Please note, this title is written by the editor of the Popular Science website. Our review is still an honest opinion - and we could hardly omit the book - but do want to make the connection clear.
Featured Children's Book
Justin Thyme by Panama Oxridge age range 9-14
Review - Justin Thyme - Panama Oxridge
We don't usually review fiction here, but occasionally a fiction book comes along that has enough useful science content that it fits here: this is such a book.
If thereís one thing that pulls the reader into a book, itís a good mystery Ė and thatís exactly what happens with Justin Thyme. With the intriguing environment of Thyme Castle, really strong characters and a plot that thickens like the best gravy browning itís a very enjoyable read. It can be a touch whimsical Ė a character named W. S. Gilbert who always sings opera and a food store called Fortean & Mayhem for instance Ė but this isnít the end of the world.
I come to this book as a science writer. Iíve always felt that there is a great opportunity to write fiction, particularly for younger readers, that gets across some aspects of science, but it is hugely difficult to do. Often it results in poor fiction that is patronising and that labours to get the science message across. What I particularly liked about the Justin Thyme book that there is actually a lot of good science in it Ė but it never gets in the way of the action. Of course some of the science is a little unlikely, whether itís the talking gorilla or the practicalities of time travel, but there is still plenty of good material, both in the end-of-chapter notes and in many of the things the characters discuss.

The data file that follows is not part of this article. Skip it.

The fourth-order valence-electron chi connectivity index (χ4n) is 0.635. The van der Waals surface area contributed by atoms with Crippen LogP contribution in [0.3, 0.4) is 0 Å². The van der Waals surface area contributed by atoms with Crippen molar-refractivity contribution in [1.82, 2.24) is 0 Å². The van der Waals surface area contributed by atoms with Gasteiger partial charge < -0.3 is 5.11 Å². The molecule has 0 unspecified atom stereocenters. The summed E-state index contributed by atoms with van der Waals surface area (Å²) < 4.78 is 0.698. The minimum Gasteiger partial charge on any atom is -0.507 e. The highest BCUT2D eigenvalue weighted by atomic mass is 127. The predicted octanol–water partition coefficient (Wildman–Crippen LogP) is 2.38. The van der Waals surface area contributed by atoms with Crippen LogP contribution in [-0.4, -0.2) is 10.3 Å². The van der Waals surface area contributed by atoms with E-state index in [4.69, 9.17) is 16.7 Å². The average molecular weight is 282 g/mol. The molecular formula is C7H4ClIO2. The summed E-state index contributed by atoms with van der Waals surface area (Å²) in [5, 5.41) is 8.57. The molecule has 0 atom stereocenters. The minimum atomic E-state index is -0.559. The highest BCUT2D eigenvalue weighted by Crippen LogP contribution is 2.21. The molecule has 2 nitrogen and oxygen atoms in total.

A real pleasure to read, and a book that works wonderfully well at showing that science and having fun arenít mutually exclusive.